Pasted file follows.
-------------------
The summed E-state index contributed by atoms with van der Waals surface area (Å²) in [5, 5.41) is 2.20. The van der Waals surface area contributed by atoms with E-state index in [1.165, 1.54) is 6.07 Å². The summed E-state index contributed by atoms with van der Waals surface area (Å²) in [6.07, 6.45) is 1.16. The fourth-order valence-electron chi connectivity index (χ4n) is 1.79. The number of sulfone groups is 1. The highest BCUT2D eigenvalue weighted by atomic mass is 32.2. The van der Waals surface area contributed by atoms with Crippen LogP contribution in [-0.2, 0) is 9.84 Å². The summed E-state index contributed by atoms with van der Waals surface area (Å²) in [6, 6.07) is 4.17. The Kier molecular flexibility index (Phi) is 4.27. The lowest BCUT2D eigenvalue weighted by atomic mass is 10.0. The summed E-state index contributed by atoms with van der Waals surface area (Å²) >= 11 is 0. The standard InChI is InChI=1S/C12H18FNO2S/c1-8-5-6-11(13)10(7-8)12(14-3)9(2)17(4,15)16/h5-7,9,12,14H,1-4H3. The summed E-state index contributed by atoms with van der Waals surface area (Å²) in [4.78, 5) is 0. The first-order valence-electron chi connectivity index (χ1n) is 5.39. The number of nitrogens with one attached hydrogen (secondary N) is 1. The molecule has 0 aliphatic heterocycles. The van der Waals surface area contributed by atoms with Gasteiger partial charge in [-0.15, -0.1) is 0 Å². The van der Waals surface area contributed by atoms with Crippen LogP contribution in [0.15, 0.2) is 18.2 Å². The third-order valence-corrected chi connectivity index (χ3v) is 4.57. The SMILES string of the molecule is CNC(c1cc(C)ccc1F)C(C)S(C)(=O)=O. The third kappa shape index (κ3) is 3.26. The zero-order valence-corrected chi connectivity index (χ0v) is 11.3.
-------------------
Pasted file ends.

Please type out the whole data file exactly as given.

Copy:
The summed E-state index contributed by atoms with van der Waals surface area (Å²) in [5, 5.41) is 2.20. The van der Waals surface area contributed by atoms with E-state index in [1.165, 1.54) is 6.07 Å². The summed E-state index contributed by atoms with van der Waals surface area (Å²) in [6.07, 6.45) is 1.16. The fourth-order valence-electron chi connectivity index (χ4n) is 1.79. The number of sulfone groups is 1. The highest BCUT2D eigenvalue weighted by atomic mass is 32.2. The van der Waals surface area contributed by atoms with Crippen LogP contribution in [-0.2, 0) is 9.84 Å². The summed E-state index contributed by atoms with van der Waals surface area (Å²) in [6, 6.07) is 4.17. The Kier molecular flexibility index (Phi) is 4.27. The lowest BCUT2D eigenvalue weighted by atomic mass is 10.0. The summed E-state index contributed by atoms with van der Waals surface area (Å²) >= 11 is 0. The standard InChI is InChI=1S/C12H18FNO2S/c1-8-5-6-11(13)10(7-8)12(14-3)9(2)17(4,15)16/h5-7,9,12,14H,1-4H3. The summed E-state index contributed by atoms with van der Waals surface area (Å²) in [4.78, 5) is 0. The first-order valence-electron chi connectivity index (χ1n) is 5.39. The number of nitrogens with one attached hydrogen (secondary N) is 1. The molecule has 0 aliphatic heterocycles. The van der Waals surface area contributed by atoms with Gasteiger partial charge in [-0.15, -0.1) is 0 Å². The van der Waals surface area contributed by atoms with Crippen LogP contribution in [0.15, 0.2) is 18.2 Å². The third-order valence-corrected chi connectivity index (χ3v) is 4.57. The SMILES string of the molecule is CNC(c1cc(C)ccc1F)C(C)S(C)(=O)=O. The third kappa shape index (κ3) is 3.26. The zero-order valence-corrected chi connectivity index (χ0v) is 11.3.